• Chronic use of laxatives
  • Rarely, a fissure may be the manifestation of underlying disease e.g. Crohn’s disease, ulcerative colitis, sexually transmitted disease, or cancer.
  • Incorrectly performed operation for piles

When choosing the homeopathic remedy for fissure, the causative factors are always evaluated, and homeopathic medicine encompassing this cause is chosen. Remedy chosen in such way not only heals the fissure, but also does not allow the problem to recur.

Fissure in Ano Symptoms

  • Pain while passing stools: The lower anal canal is exquisitely sensitive area of skin and can produce fairly significant signals of pain if damaged. Sharp agonizing knife-like pain starts when the individual passes stool. The pain is severe and persists for an hour or so. It ceases suddenly. The sufferer is comfortable until the next action of bowel. The individual tends to be constipated rather than go through painful ordeal. If a fissure becomes chronic (long-standing) and deep, another kind of pain can develop. It is a dull ache in the anus and pelvis that starts a few minutes after the bowel movement and can persist for hours after passing stools. This chronic fissure pain is due to spasm of the internal sphincter muscle (one of the small muscles in the anus) and can be quite debilitating.
  • Severe spasm of the anal sphincter (as a protective reflex)
  • Blood streaked stool (typically on the side of the hard stool) : It is important to note that the bleeding associated with a fissure-in-ano is bright red and associated with some pain or tenderness in the anus. Dark bleeding of greater amount without any anal tenderness or pain should never be ignored and should be brought to the notice of doctor.
  • Discharge, swelling, and itching occur especially with chronic fissures. Interestingly, homeopathy has many medicines to relieve the discomfort. Rightly chosen homeopathic medicine covers various aspects of fissure.

Types of Fissure-in-ano

Fissure-in-ano may present as acute fissure of recent origin (less than 6 weeks of duration). At this stage fissures are superficial. Some of them may deepen to reach underlying layers and present as chronic fissure of a long duration (more than 6 weeks of duration) or recurring fissures.

Fissure-in-ano is largely considered as a medico surgical disorder. However, looking at it in the light of homeopathic medicine, it is medically correctible conditions. Fortunately, in most cases, surgery can be avoided with homeopathy treatment.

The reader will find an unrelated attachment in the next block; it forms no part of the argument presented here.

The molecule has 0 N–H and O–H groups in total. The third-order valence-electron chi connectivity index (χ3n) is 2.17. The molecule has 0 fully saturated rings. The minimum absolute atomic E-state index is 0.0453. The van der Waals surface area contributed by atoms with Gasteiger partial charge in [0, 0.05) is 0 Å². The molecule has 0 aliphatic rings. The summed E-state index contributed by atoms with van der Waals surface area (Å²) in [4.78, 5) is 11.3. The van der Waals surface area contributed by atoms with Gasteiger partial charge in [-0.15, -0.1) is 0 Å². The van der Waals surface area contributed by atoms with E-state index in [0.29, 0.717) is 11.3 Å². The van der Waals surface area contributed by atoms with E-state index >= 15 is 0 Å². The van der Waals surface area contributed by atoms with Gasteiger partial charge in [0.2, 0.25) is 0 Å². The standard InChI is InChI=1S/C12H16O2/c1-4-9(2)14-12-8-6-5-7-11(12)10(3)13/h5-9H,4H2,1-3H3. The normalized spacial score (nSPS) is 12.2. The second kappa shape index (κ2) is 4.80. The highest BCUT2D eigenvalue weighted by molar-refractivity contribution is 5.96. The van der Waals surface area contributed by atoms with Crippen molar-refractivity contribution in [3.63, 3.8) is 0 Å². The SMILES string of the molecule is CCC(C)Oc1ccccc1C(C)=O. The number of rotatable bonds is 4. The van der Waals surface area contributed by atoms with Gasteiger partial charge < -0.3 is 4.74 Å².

Fissure in Ano Diagnosis

The diagnosis of fissure-in-ano is easy to make clinically and usually no complicated procedures are required to diagnose this condition. Physician will usually try to avoid putting any instrument in the anus, as the area is extremely sensitive and such examination can be very painful. In majority of cases, with careful evaluation of the symptoms and a close look at the anus, a diagnosis of fissure can be confirmed by your doctor.

On examination, the doctor may observe following:

  • Spasm of the anus
  • A split or cut in the posterior midline of the anal mucosa.
  • Lateral fissures: If fissure is observed laterally, instead of posterior midline location of fissure, it may give hint to underlying diseases such as Crohn’s disease, ulcerative colitis, or sexually transmitted diseases. In such cases fissures are usually multiple and may have atypical appearance.
  • Acute fissures (usually present for 6 weeks or less) are superficial with sharply demarcated edges.

– Chronic fissures (present for more than 6 weeks) are usually deeper and may have secondary features, including hardening of the edge of the fissure, a sentinal pile which looks like small skin tag, and hypertrophied anal papillae, etc.

Prognosis & Complications

Fissure in Ano Complications

Prognosis:

The vast majority of acute fissures resolve entirely within a short span of time, if there is no constipation or straining for the toilet.

Complications:

If acute fissures are not properly managed, they become chronic. Chronic and non-healing fissure-in-ano may present as a complicated condition, especially when it is associated with resistant constipation.
01 Hemorrhoids (piles): Hemorrhoids or piles are swollen, dilated veins of the rectum or anus. Hemorrhoids may be located at the beginning of the anal canal (internal hemorrhoids), or at the anal opening (external hemorrhoids).
02 Anorectal fistula: Anorectal fistula is a hollow tract (opening) leading from the anal canal or rectum to the skin through which watery pus drains.